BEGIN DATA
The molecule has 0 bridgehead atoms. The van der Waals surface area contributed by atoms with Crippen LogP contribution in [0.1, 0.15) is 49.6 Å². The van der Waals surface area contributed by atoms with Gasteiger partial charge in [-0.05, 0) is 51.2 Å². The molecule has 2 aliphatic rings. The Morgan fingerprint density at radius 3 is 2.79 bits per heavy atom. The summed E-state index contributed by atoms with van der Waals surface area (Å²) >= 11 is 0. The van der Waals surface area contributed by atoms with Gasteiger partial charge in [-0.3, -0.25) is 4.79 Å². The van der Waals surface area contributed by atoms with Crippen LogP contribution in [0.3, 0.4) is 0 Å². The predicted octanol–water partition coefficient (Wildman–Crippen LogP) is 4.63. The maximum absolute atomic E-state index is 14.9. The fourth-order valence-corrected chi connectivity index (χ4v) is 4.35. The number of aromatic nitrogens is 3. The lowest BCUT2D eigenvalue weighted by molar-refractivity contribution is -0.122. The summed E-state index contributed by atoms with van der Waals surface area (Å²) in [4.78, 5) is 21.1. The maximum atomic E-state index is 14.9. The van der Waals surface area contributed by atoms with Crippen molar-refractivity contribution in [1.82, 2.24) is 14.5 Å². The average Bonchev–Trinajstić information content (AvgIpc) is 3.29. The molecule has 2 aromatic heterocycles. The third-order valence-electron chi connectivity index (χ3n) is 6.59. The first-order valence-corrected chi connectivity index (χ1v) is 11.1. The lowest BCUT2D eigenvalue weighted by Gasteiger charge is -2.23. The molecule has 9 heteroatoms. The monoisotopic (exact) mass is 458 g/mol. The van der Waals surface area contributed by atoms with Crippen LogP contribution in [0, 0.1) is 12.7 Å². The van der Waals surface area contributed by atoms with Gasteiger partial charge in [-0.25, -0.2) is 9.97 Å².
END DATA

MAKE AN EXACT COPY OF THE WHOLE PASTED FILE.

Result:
The molecule has 0 bridgehead atoms. The van der Waals surface area contributed by atoms with Crippen LogP contribution in [0.1, 0.15) is 49.6 Å². The van der Waals surface area contributed by atoms with Gasteiger partial charge in [-0.05, 0) is 51.2 Å². The molecule has 2 aliphatic rings. The Morgan fingerprint density at radius 3 is 2.79 bits per heavy atom. The summed E-state index contributed by atoms with van der Waals surface area (Å²) >= 11 is 0. The van der Waals surface area contributed by atoms with Gasteiger partial charge in [-0.3, -0.25) is 4.79 Å². The van der Waals surface area contributed by atoms with Crippen LogP contribution in [0.3, 0.4) is 0 Å². The predicted octanol–water partition coefficient (Wildman–Crippen LogP) is 4.63. The maximum absolute atomic E-state index is 14.9. The fourth-order valence-corrected chi connectivity index (χ4v) is 4.35. The number of aromatic nitrogens is 3. The lowest BCUT2D eigenvalue weighted by molar-refractivity contribution is -0.122. The summed E-state index contributed by atoms with van der Waals surface area (Å²) in [4.78, 5) is 21.1. The maximum atomic E-state index is 14.9. The van der Waals surface area contributed by atoms with Crippen molar-refractivity contribution in [1.82, 2.24) is 14.5 Å². The average Bonchev–Trinajstić information content (AvgIpc) is 3.29. The molecule has 2 aromatic heterocycles. The third-order valence-electron chi connectivity index (χ3n) is 6.59. The first-order valence-corrected chi connectivity index (χ1v) is 11.1. The lowest BCUT2D eigenvalue weighted by Gasteiger charge is -2.23. The molecule has 9 heteroatoms. The monoisotopic (exact) mass is 458 g/mol. The van der Waals surface area contributed by atoms with Crippen LogP contribution in [0, 0.1) is 12.7 Å². The van der Waals surface area contributed by atoms with Gasteiger partial charge in [-0.25, -0.2) is 9.97 Å².